Welcome to 2013!
Do you have plans to do anything differently this year in your professional life? Maybe something you have been meaning to address for some time, but never quite got round to doing? How about using technology to really help transform audit and risk-related processes in your organization?
You have probably already started down this road and made some initial progress, but you likely have a long way to go before you can confidently say that your teams are using technology to maximum benefit.
Now could be a very good time to take a moment, step back and think about where you want to go and how to get there. In the spirit of doing things differently and better in 2013, here are three things you can resolve to do that should take you on your way in a more productive fashion:
1. Develop a Vision for technology usage
This may seem like an academic exercise, but if you don’t have a reasonably clear picture of what technology usage could look like in a one to three year timeframe, the chances are that you will not make a lot of substantial progress.
Of course, a technology vision should not be created in isolation, it needs to be developed in terms of technology being a key enabler to transforming audit, risk and compliance processes overall. This could be a great opportunity to think through how your organization could benefit from an integrated approach to managing risk and performing audit and compliance activities while really leveraging the power of technology. Think about what matters to the CFO, CAE, CRO, CCO, CEO and the audit committee.
- What would grab their attention?
- What if the status of audit, risk and compliance activities were key components of an overall corporate dashboard system?
- What if some dashboards were driven by the results of ongoing monitoring of risks, controls and business transactions?
- What if the CAE and audit and compliance managers can review detailed procedures and results through a range of mobile devices from anywhere in the world?
- Is technology formally identified as a critical enabler of audit and risk management strategies?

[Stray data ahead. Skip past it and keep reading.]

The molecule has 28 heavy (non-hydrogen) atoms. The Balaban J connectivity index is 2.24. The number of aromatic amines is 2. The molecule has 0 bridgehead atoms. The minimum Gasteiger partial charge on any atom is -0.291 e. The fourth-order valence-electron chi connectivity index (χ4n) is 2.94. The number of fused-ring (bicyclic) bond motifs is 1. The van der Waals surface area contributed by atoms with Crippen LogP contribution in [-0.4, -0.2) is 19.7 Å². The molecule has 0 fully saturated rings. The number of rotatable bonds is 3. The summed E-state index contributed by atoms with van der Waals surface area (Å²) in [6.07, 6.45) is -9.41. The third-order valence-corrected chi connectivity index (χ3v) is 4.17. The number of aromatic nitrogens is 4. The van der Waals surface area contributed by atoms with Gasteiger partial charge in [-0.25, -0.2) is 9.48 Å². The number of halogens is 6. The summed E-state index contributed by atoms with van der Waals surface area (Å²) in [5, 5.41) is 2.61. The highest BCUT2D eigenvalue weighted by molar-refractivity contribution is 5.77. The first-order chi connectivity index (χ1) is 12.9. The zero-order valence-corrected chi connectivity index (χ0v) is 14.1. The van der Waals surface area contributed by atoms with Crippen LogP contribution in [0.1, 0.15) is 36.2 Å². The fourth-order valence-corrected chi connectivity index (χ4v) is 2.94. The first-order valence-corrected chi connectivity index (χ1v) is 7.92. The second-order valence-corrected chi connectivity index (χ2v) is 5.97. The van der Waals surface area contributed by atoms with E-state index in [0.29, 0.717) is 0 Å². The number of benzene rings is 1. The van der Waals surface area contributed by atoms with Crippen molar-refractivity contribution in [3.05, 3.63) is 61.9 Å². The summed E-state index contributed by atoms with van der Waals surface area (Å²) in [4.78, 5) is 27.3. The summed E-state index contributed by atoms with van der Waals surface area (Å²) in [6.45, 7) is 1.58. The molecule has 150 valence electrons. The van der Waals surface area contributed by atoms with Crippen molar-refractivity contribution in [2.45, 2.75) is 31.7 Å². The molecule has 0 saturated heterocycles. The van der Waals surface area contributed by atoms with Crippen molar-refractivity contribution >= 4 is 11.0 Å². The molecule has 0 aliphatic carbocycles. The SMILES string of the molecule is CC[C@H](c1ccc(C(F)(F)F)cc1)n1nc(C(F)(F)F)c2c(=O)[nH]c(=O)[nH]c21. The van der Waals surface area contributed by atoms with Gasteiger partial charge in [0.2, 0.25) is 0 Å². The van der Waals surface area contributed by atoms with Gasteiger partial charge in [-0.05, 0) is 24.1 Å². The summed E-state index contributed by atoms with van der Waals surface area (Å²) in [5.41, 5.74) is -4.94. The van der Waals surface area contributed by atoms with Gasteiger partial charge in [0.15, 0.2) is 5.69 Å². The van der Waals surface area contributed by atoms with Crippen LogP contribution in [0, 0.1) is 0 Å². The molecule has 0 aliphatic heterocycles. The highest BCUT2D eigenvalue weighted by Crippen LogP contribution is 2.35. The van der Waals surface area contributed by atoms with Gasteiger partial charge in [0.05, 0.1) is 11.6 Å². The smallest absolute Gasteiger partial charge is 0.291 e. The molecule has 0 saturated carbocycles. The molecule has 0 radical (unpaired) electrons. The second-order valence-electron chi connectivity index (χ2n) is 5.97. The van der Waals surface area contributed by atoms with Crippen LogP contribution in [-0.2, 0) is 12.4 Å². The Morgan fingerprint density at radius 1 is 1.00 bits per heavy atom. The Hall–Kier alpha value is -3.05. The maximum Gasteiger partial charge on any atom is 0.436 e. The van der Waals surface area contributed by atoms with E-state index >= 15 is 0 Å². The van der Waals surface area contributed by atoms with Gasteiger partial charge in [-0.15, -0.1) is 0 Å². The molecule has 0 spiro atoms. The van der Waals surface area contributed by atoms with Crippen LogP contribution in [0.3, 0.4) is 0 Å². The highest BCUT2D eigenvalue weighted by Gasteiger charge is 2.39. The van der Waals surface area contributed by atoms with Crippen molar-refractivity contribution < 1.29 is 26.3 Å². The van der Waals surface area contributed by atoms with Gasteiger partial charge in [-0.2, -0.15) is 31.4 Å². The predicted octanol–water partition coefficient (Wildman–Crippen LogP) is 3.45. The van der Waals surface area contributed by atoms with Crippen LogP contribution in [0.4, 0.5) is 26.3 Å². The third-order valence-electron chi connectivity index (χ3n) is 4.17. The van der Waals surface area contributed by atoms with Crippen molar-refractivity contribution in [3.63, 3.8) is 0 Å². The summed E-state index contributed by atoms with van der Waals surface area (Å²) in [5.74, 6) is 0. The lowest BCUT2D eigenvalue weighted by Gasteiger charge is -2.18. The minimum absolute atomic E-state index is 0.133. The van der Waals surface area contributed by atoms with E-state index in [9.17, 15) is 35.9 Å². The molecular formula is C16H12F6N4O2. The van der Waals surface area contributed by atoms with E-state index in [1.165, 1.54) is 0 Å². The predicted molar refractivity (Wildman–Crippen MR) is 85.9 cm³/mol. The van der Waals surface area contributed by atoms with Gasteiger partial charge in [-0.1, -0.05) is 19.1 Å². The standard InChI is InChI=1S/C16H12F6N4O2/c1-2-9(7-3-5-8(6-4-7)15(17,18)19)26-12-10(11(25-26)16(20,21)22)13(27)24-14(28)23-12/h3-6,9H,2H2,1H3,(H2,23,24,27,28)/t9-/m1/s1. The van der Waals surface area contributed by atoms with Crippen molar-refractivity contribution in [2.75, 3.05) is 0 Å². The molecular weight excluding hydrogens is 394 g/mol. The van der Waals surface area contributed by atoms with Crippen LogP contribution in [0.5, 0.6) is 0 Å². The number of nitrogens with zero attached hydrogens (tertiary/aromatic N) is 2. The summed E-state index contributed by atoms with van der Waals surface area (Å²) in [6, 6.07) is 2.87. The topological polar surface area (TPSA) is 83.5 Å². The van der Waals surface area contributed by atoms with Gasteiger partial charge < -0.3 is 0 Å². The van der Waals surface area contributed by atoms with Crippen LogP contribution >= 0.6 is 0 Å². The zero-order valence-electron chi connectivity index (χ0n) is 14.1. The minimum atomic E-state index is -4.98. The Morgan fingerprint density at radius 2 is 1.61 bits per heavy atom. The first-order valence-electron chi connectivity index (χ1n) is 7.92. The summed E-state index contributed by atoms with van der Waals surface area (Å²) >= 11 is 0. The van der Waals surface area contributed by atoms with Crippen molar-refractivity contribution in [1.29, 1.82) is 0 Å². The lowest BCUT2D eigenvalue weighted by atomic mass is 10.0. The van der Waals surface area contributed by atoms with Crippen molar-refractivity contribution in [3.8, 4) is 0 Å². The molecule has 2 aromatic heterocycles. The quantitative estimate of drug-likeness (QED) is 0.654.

2. Start to Develop a Practical Strategy for technology usage
How can the vision be best turned into an implementable strategy? This does not have to be a massive exercise. It can start with an identification of the areas that will provide the benefits that are most immediate and the easiest to achieve. It should be a logical part of a longer term strategy and plan.
Even if the actual documentation is fairly simplistic, the existence of a plan is important to share goals, communicate and align on direction, particularly when multiple teams are involved.
3. Assign Roles and Responsibilities
Too often plans for the use of technology fail to make sufficient progress because of a lack of clear ownership. The organizations that we have seen make remarkable progress all have a clear “owner” for technology initiatives in audit, risk and compliance. They may own the responsibility for developing the vision as well as driving the execution of the strategy. Some things to think about for your organization:
- Who should own and champion the technology vision?
- Who should turn it into a strategy for approval and implementation?
The owner must be appropriately empowered to lead and work in cross–functional teams. It takes a combination of skills to be successful in the role, including championing and communicating the vision, developing the strategy, as well as being an implementation project manager. Perhaps one person can achieve all of this, or maybe it is better to assign different responsibilities to different individuals. Depending on the size of your organization and priority for technology usage, these roles may be part-time or full-time commitments.
If you have already addressed these three areas in your organization, then, congratulations! You should already be on your way to transforming traditional audit, risk and compliance processes. For those of you who are still under-utilizing technology, then hopefully these suggested resolutions will prompt you into action. Besides, they seem far more interesting than resolving to diet and exercise more!